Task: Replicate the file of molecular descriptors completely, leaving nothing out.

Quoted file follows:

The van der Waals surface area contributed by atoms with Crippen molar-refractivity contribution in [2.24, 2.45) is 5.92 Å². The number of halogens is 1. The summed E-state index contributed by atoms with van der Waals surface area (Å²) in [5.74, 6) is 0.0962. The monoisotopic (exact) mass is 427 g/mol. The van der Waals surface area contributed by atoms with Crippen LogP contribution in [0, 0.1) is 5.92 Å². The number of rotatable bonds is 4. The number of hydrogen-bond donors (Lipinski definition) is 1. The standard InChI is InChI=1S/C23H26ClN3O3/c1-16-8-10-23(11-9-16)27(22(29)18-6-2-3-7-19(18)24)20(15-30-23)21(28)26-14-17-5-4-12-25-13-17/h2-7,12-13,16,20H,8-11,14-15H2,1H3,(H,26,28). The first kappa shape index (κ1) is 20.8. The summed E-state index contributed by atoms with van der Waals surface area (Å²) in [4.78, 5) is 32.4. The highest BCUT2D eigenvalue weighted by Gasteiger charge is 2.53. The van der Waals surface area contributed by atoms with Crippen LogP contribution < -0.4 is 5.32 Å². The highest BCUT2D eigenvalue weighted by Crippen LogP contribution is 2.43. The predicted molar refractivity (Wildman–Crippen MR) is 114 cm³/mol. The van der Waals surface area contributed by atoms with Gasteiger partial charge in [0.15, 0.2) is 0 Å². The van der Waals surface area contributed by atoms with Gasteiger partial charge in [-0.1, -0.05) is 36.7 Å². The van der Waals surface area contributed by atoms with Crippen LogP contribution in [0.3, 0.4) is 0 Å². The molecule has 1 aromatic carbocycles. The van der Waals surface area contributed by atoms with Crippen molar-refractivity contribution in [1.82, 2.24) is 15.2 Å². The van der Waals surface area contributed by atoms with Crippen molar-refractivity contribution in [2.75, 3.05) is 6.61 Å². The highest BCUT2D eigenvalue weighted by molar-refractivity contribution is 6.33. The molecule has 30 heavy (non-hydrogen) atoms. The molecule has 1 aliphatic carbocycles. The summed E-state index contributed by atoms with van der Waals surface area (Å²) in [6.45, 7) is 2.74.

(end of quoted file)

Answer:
The van der Waals surface area contributed by atoms with Crippen molar-refractivity contribution in [2.24, 2.45) is 5.92 Å². The number of halogens is 1. The summed E-state index contributed by atoms with van der Waals surface area (Å²) in [5.74, 6) is 0.0962. The monoisotopic (exact) mass is 427 g/mol. The van der Waals surface area contributed by atoms with Crippen LogP contribution in [0, 0.1) is 5.92 Å². The number of rotatable bonds is 4. The number of hydrogen-bond donors (Lipinski definition) is 1. The standard InChI is InChI=1S/C23H26ClN3O3/c1-16-8-10-23(11-9-16)27(22(29)18-6-2-3-7-19(18)24)20(15-30-23)21(28)26-14-17-5-4-12-25-13-17/h2-7,12-13,16,20H,8-11,14-15H2,1H3,(H,26,28). The first kappa shape index (κ1) is 20.8. The summed E-state index contributed by atoms with van der Waals surface area (Å²) in [4.78, 5) is 32.4. The highest BCUT2D eigenvalue weighted by Gasteiger charge is 2.53. The van der Waals surface area contributed by atoms with Crippen LogP contribution < -0.4 is 5.32 Å². The highest BCUT2D eigenvalue weighted by Crippen LogP contribution is 2.43. The predicted molar refractivity (Wildman–Crippen MR) is 114 cm³/mol. The van der Waals surface area contributed by atoms with Gasteiger partial charge in [0.15, 0.2) is 0 Å². The van der Waals surface area contributed by atoms with Gasteiger partial charge in [-0.1, -0.05) is 36.7 Å². The van der Waals surface area contributed by atoms with Crippen LogP contribution in [0.3, 0.4) is 0 Å². The molecule has 1 aromatic carbocycles. The van der Waals surface area contributed by atoms with Crippen molar-refractivity contribution in [1.82, 2.24) is 15.2 Å². The van der Waals surface area contributed by atoms with Crippen molar-refractivity contribution in [2.75, 3.05) is 6.61 Å². The highest BCUT2D eigenvalue weighted by molar-refractivity contribution is 6.33. The molecule has 30 heavy (non-hydrogen) atoms. The molecule has 1 aliphatic carbocycles. The summed E-state index contributed by atoms with van der Waals surface area (Å²) in [6.45, 7) is 2.74.